Tank Corner | Courtesy of OPRF

For almost 28 years until his untimely death on April 30, Jean “Tank” Corner was a beloved security officer at Oak Park and River Forest High School.

But Corner, who starred as a running back for the Huskies’ football team in the late 1980s, also had tight bonds with the athletic program. He coached OPRF’s inaugural girls’ flag football team last fall, and also served as a mentor to both student-athletes and coaches.

To say Corner had an impact on the Huskies is an understatement.

“We are absolutely devastated by the loss of Tank,” said OPRF athletic director Nicole Ebsen. “Our hearts are heavy, but we know that we will forever be led by Coach Tank.”

Ebsen said it was Corner who encouraged her to start the girls’ flag football program.

“The first conversation he had with me was about getting girls flag football off the ground here at OPRF,” she said. “Every single conversation that I had with Tank he managed to work starting girls flag football into the conversation. I could not deny his passion and enthusiasm so of course I said, lets figure out how to make this happen.

“Tank’s legacy will stretch far as we continue to grow the sport of girls flag football, and his motto “work hard… no excuses” will forever be what guides our Huskies on and off the field,” Ebsen added.

Several current and former Huskies’ coaches also offered their thoughts to Wednesday Journal. Corner had an especially tight bond with the football program and was a great aid to current head coach John Hoerster when he started in 2011.

“Tank’s death is leaving a big hole in the community,” said Hoerster. “Tank had a huge impact when I came to OPRF; he put his arms around me and helped me out. He was a great resource to me and a big supporter.”

Corner was also close with the boys basketball program, often riding the bus with the team for road games. Both current coach Phil Gary and former coach Matt Maloney spoke fondly of him.

“Since I moved to Oak Park, Tank has been that security guard who always laughed with us and built relationships with not just me, but my friends and players,” Gary said. “He was always that mentor we could go to and ask questions, whether it was about sports or life. It’s not going to be the same without Tank.”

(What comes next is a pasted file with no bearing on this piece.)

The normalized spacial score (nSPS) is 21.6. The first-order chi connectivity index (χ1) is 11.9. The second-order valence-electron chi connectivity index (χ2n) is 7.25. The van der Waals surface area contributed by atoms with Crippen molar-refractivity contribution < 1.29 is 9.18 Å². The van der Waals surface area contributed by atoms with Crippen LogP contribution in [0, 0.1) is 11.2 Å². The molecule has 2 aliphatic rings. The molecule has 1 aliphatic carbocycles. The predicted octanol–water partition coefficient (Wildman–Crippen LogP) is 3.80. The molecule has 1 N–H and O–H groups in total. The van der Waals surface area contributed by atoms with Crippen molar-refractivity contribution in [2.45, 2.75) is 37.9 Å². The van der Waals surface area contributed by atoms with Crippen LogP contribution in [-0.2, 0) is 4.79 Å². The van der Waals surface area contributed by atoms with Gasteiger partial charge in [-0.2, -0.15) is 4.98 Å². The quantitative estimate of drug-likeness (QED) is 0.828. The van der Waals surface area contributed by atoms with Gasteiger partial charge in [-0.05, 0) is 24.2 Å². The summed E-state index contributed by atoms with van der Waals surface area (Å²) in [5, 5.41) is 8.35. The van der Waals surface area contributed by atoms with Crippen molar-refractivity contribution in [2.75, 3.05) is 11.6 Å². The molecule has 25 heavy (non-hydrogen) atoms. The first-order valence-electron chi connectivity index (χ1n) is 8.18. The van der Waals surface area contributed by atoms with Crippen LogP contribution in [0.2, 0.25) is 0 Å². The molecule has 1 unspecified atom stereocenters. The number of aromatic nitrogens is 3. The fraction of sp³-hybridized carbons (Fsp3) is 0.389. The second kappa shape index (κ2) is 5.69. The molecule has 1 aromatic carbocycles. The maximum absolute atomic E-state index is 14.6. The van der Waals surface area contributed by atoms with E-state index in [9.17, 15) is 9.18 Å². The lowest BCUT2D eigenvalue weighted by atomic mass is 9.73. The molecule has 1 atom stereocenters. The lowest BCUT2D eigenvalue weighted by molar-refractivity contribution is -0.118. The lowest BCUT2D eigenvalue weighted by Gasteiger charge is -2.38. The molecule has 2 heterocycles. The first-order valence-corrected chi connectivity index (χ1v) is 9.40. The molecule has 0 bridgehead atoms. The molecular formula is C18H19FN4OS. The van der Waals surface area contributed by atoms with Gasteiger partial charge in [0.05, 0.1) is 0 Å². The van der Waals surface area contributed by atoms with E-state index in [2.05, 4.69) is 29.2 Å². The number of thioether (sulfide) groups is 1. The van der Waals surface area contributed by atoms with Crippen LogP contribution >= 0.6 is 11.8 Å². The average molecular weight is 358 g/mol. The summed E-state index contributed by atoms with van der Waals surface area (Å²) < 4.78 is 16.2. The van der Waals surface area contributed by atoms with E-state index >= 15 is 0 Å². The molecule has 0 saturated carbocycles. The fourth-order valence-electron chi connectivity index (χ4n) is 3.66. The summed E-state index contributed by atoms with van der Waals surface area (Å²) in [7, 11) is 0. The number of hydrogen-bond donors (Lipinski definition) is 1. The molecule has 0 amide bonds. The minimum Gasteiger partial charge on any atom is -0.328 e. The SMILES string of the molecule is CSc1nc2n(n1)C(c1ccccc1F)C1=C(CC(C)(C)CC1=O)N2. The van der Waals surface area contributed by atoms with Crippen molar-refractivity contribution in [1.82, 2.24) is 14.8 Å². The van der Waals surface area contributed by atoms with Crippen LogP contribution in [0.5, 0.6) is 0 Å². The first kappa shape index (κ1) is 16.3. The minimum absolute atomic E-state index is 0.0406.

The top photo shows Tank (#34, left), eluding two Fenwick Friars in a 1988 game. | Courtesy of OPRF

“When you think about Huskie greats, Tank was a transformative figure,” said Maloney, a Class of 1993 alum. “It’s a cliche that people bleed orange and blue, but Tank cared so much about the school and everyone that went there, whether it was a star football or basketball player or a star student. He wanted nothing more than for the school to thrive and every student to achieve their full potential.”

But Corner displayed love and passion for all OPRF athletics. Former girls basketball and current softball coach J.P. Coughlin appreciated his support.

“Tank was a constant presence around our athletes,” he said. “When I first started at OPRF, he was a huge supporter of female athletics, which was not the norm at the time. I’ll miss our playful trash talk and his positivity.”

Field hockey coach Kristin Wirtz, a Class of 2010 alum, feels the school won’t be the same without Corner’s presence.

“When you think of OPRF, you think of Tank,” she said. “Everybody knew who he was; he appeared to be a mean, intimidating guy, but he was like the biggest teddy bear. Tank was so passionate about everything and cared about all the kids, and I can’t believe he’s gone. It’s hard to think we’ll never see him in these halls again.”

OPRF’s school motto is “Those Things That Are Best.” Tank Corner was certainly one of those things, and his impact and legacy will be felt for a long time.

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